“Body & Mind: Self-Help in 1920s/30s U.S. Mass Cultures”
November 15-17, 2018, Humboldt-Universität zu Berlin, American Studies Division
This international KOSMOS workshop, organized in the context of our research project Mobilizing the Self―Self-Help and U.S. Mass Cultures in the 1920s and 30s assembles scholars specializing in questions of interwar U.S. mass cultures, US self-help cultures, cultures of mobility―bodily and mental, and constructions of selves in the age of eugenics and during the economic, political and social transformations of the modern era.
The objective of the workshop is to gain a better understanding of how 1920s’ and 30s’ mass-mediated cultures (dance, movies, newspapers & psychological advice columns, adolescent literatures, self-help books etc.) circulated ideas on self-development and self-esteem, bodily and mental health and the relation of self and other – and how these ideas shaped individual identity formations (life designs).
Our fundamental assumptions are the following: Commercialized mass cultures in the U.S. continued (or even institutionalized) traditional cultures of self-help (from the Junta Club through the Lyceum movement to Chautauquas, from close-knit communities of enslaved African-Americans to Tuskegee) fired by industrialization, urbanization, (im)migration, secularization, the Gilded Age, and Progressivism.
Features of traditional self-help cultures were among others:
- stipulation of mobility (physical, social, mental)
- self-formation through self-optimization
- specific reproducible techniques of self-advancement
- means of differentiation in regard to class, gender/sexuality, race, ability, age…
- a concomitant narrative of transformation (and increase in power/control)
- a principle of seriality
- a method of converting thoughts into action
- (varying) relations of community-orientation to rugged individualism
Towards the 1920s and 30s, these features developed to include:
- postulations of scientific methods and popularization of new sciences
- instrumentalization of quantification (e.g. polls, scales, tests)
- therapeutic rhetoric and teaching of psychological introspection
- focus on adjustment to emerging corporate consumer capitalism
- naturalization/normalization of consumer desires
- acknowledgements of social and cultural capital
- nation building in times of economic crisis (coining of term ‘American Dream’)
We believe that a majority of these features can be found in 1920’/30’s self-help, among them dance and music culture, advice columns and manuals, detective literature for young adults, and urban consumer practices.
There will be four major fields of interest around which the workshop is organized:
- Dance cultures: the body in leisure and labor/discipline and escape:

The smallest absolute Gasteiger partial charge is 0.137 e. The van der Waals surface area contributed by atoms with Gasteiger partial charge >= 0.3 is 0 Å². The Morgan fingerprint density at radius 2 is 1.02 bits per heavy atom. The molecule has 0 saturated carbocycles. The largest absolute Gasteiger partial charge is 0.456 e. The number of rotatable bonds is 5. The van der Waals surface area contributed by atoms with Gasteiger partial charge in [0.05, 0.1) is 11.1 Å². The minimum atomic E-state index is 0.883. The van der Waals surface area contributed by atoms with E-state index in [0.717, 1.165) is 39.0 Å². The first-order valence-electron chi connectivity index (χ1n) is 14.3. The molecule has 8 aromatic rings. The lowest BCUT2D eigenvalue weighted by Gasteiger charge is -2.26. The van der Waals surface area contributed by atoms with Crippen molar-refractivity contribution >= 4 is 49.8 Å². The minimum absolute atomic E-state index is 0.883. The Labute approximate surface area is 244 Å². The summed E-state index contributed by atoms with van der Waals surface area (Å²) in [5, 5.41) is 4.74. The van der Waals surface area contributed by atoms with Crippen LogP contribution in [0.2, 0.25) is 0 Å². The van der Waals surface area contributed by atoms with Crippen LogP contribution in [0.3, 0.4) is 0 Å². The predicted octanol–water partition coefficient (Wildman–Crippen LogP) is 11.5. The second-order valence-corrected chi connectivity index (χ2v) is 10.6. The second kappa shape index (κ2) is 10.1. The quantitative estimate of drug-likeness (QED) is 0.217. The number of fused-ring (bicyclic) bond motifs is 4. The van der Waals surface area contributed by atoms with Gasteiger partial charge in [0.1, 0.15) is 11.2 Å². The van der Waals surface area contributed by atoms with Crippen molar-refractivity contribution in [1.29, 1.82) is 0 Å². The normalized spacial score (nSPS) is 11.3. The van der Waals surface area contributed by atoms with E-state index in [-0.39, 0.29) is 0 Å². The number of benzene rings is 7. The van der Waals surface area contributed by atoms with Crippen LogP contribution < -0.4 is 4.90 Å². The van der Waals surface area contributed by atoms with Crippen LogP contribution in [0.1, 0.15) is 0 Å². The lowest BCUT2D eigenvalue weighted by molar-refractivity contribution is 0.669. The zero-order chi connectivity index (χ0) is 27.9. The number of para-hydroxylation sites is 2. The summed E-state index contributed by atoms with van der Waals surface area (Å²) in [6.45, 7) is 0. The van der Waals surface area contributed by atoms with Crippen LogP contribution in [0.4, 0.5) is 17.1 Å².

How can dancing bodies be understood as agents of the self in the ways that they are racialized, gendered, classed, sexualized, and becoming dis/abled? What role did dancing as a social practice play in the constitution of self-help cultures which were built around notions of community, solidarity, and political agency? How were Black and white dancing bodies represented in early 1930s’ African American cinema and Hollywood movies?
- Therapeutic advice and psychological adjustment:
What psychological/therapeutic tools are deployed by various forms of self-help addressed to different audiences (e.g. mental hygiene; relationship counseling; narrative psychology)? How do they instruct introspection? How is (popularized) psychology used to shape constructions of self in line with urbanized, industrialized, secularized consumer society? What are the promises of psychological adjustment? How do psychological/therapeutic discourses of self-help confirm and/or trouble power structures along the lines of class, race, gender, sexuality, ability and age?
- The Stroll: self-help, “uplift,” consumerism and new/old residents on Chicago’s South Side:
How did African-American self-help cultures transform in the development of a consumerist and mass-cultural Chicago South Side? How did the Defender as the most significant Black newspaper integrate community-oriented/political and individualistic/capitalist notions of self-formation and life design?
- Stratemeyer: self-help, mobility and the young, white sleuth:
Which role do self-help cultures play in Stratemeyer’s detective series such as Nancy Drew, The Hardy Boys or The Bobbsey Twins? How is the self-improvement aspect in the books related to notions of racial purity, class mobility and class containment, the transformation of gender roles and the conservation of patriarchy, as well as questions of age/generation and ability? How does mobility function as a trope in the series?
Davarian L. Baldwin (Trinity College, Hartford), Lisa Blackman (Goldsmiths, University of London), Michell Chresfield (University of Birmingham), Sue Currell (University of Sussex), Thomas C. Leonard (Princeton University), Miriam J. Petty (Northwestern University, Evanston)